It was, of all things, appearing on A Question of Sport last week that did it. "I let on I was a Liverpool supporter," McAteer explained, "and I got a letter from a Bolton fan this morning having a right go at me, telling me I should be showing a bit more loyalty to the club." So will you write back? "I think I'll probably ask one of the secretaries to do it."
McAteer is good at getting people to do things for him. And he is also someone people are ready to do things for. Like the time last season when he got himself in a pickle over his international future.
The day before Bolton played Oldham in the sixth round of the FA Cup, McAteer had a visitor. It was Jimmy Armfield, "with a message direct from Terry Venables" offering the midfielder a place in the England B squad. McAteer, stunned and delighted, accepted. But on the day of the match, who should pull up in the car park but Jack Charlton. Now there was the prospect of a full cap for the Republic of Ireland, for whom McAteer was also qualified through an Irish-born grandfather.
"It was a big decision, the biggest since when I left school," McAteer said. And when the difficult call rejecting England had to be made, it was Bruce Rioch, the Bolton manager, who picked up the phone. "I stayed out of Jimmy Armfield's way for a while, I can tell you," McAteer said. "Though funnily enough, I saw him a couple of weeks ago and he shook my hand and said `Well done'." With 12 caps to McAteer's name - it probably would have become 13 on Wednesday had he not been withdrawn from the squad to play England - how could Armfield have said otherwise?
McAteer, now 23, could never have been said to relish responsibility. He let slip at one point that the right-back position he played in at school was one he liked because "you weren't too involved". But that is not to say he is irresponsible, and in his favour are his willingness to learn, and his awareness - in its own way quite a mature awareness - that there are times when a player needs support and guidance.
These he seems to derive chiefly from his mother, Thora, still a big influence on his life, and Rioch, with whom his relationship, McAteer said, "was not exactly father and son, but a bit like it". McAteer has a lot to be grateful to his mother for - not least for refusing to let him follow his uncles Pat and Les into the boxing ring, where the former had been a European champion. It was a decision the young Jason was quite happy to go along with.
Growing up across the road from Tranmere Rovers' ground, it was almost inevitable McAteer would play football, although the example of Kenny Dalglish made him a Red, and he has never stopped hero-worshipping him. "We were playing Arsenal in the Cup last season," McAteer said, "and someone told me Kenny Dalglish was in the lounge downstairs. I went straight there in my kit, nothing on my feet, and got his autograph. He thought I was joking."
McAteer did not go straight into football, which he said had made him appreciate things more. He studied graphic design on leaving school, while playing for Marine reserves. He nearly went on a football scholarship to Tiffin University in Ohio. But then Phil Neal, Rioch's predecessor, spotted him. So did Everton, and a battle ensued for McAteer's signature, which Marine hoped the latter would win, because it would bring them more money. But, after much agonising, McAteer chose to be "a small fish in a small sea". It was not going to stay that way for long.
Neal, now manager of Coventry City, remembered what he had seen in the young McAteer: "A fine athlete, got from box to box, two good feet, could cross the ball, although he was trying to run with it a bit too much at that stage. I told him that quality does not have to be beating five people. You can show it in one touch."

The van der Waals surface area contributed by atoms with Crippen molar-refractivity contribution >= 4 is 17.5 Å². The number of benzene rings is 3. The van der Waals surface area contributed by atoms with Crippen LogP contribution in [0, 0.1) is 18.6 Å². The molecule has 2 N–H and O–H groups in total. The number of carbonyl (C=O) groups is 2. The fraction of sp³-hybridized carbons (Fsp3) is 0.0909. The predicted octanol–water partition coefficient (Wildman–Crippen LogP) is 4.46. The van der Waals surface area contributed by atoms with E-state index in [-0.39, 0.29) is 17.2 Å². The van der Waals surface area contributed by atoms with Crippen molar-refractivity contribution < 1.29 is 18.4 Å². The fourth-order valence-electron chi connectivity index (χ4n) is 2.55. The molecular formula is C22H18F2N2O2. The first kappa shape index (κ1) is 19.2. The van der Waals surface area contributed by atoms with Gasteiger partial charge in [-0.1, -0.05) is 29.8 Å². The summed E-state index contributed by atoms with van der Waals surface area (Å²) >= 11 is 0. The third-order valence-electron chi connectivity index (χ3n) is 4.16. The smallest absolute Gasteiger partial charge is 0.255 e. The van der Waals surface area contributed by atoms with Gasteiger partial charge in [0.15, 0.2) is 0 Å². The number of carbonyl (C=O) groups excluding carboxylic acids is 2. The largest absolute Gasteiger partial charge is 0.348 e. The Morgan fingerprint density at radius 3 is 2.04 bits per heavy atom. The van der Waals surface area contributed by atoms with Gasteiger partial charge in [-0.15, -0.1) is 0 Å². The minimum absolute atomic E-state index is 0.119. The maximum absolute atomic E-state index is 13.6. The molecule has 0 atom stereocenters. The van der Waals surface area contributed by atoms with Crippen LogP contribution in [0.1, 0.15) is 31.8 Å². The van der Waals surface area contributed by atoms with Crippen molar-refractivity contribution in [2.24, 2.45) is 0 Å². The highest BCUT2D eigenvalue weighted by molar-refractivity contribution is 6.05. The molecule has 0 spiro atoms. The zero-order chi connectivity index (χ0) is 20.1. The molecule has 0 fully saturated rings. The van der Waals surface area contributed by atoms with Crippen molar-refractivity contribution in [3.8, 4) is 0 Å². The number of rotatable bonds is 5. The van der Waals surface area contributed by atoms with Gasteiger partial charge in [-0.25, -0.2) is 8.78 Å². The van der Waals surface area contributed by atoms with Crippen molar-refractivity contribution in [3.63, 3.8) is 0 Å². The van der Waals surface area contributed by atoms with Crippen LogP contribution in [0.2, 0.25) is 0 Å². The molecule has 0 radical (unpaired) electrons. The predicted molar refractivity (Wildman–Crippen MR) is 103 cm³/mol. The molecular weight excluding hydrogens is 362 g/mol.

In the three years since Mc- Ateer joined Bolton, they have risen from half-way down the Second Division to the brink of the Premiership, their progress as a club inseparable from Mc- Ateer's as an individual. And on the way there have been their astonishing Cup successes.
All this has helped turn Mc- Ateer into one of the most desirable properties outside the Premiership, valued at about £3m. If he had decided to be an Englishman, it would surely be more. The Premiership, McAteer said, is where he wants to play, and the way Bolton are going, he may get his wish without having to leave. "I remember the year we got promotion to the First Division," he said. "There was a real buzz about the place. I can feel that again now."
But for McAteer, no experience can match being a member of the Ireland World Cup team in America: "I look back and think, from Marine to the World Cup in two and a half years. It's almost frightening." McAteer, naturally, was wrapped in the warm embrace of the big family that is the Irish set-up. He, Phil Babb and Gary Kelly, who had all made their international debuts in the match against Russia, formed their own group. "We've done things other people our age have never done, and couldn't even relate to," McAteer said.
Andy Townsend, the Republic's captain, said McAteer settled into the squad much more easily than he might have expected of a player coming from outside the Pemiership. "He's a really bubbly lad, very relaxed." But even so, McAteer got sufficiently homesick to fly his mother, brother and sister to Florida half-way through the campaign.
When he got back to Bolton for the new season, he found he had lost his way, partly through the distraction of having bought his first house. "The gaffer called me into his office," McAteer said. "He could see things weren't quite right. He's very good like that. I won't tell you what advice he gave me," he continued sheepishly, "...oh all right, he told me `You're not eating properly, you should move back in with your mum and get some proper food inside you'."
And that's what McAteer did. Life was good again, and it is improving all the time.Reuse content